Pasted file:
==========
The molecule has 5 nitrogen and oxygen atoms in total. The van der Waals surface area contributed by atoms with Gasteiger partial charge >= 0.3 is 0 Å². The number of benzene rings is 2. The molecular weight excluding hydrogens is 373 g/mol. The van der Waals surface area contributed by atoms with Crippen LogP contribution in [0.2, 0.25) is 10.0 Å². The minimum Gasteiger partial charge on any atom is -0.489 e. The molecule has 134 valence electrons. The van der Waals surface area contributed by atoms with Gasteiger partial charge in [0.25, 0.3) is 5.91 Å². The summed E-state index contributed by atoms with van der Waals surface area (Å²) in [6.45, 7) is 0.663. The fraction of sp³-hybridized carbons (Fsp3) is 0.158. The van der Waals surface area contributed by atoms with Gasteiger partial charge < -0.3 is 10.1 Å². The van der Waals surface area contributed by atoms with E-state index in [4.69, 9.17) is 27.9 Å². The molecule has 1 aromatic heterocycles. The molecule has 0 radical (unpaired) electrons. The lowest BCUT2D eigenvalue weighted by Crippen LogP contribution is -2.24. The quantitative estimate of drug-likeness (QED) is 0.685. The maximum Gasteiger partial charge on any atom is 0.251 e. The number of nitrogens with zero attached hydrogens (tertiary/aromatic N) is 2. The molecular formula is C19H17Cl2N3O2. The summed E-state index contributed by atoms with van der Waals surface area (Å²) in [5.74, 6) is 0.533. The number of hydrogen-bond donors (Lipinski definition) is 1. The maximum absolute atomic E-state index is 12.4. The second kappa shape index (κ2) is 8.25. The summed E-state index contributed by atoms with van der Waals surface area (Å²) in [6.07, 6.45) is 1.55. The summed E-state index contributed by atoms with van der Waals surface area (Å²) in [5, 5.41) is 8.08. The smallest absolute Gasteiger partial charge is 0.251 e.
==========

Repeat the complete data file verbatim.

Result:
The molecule has 5 nitrogen and oxygen atoms in total. The van der Waals surface area contributed by atoms with Gasteiger partial charge >= 0.3 is 0 Å². The number of benzene rings is 2. The molecular weight excluding hydrogens is 373 g/mol. The van der Waals surface area contributed by atoms with Crippen LogP contribution in [0.2, 0.25) is 10.0 Å². The minimum Gasteiger partial charge on any atom is -0.489 e. The molecule has 134 valence electrons. The van der Waals surface area contributed by atoms with Gasteiger partial charge in [0.25, 0.3) is 5.91 Å². The summed E-state index contributed by atoms with van der Waals surface area (Å²) in [6.45, 7) is 0.663. The fraction of sp³-hybridized carbons (Fsp3) is 0.158. The van der Waals surface area contributed by atoms with Gasteiger partial charge < -0.3 is 10.1 Å². The van der Waals surface area contributed by atoms with E-state index in [4.69, 9.17) is 27.9 Å². The molecule has 1 aromatic heterocycles. The molecule has 0 radical (unpaired) electrons. The lowest BCUT2D eigenvalue weighted by Crippen LogP contribution is -2.24. The quantitative estimate of drug-likeness (QED) is 0.685. The maximum Gasteiger partial charge on any atom is 0.251 e. The number of nitrogens with zero attached hydrogens (tertiary/aromatic N) is 2. The molecular formula is C19H17Cl2N3O2. The summed E-state index contributed by atoms with van der Waals surface area (Å²) in [5.74, 6) is 0.533. The number of hydrogen-bond donors (Lipinski definition) is 1. The maximum absolute atomic E-state index is 12.4. The second kappa shape index (κ2) is 8.25. The summed E-state index contributed by atoms with van der Waals surface area (Å²) in [6.07, 6.45) is 1.55. The summed E-state index contributed by atoms with van der Waals surface area (Å²) in [5, 5.41) is 8.08. The smallest absolute Gasteiger partial charge is 0.251 e.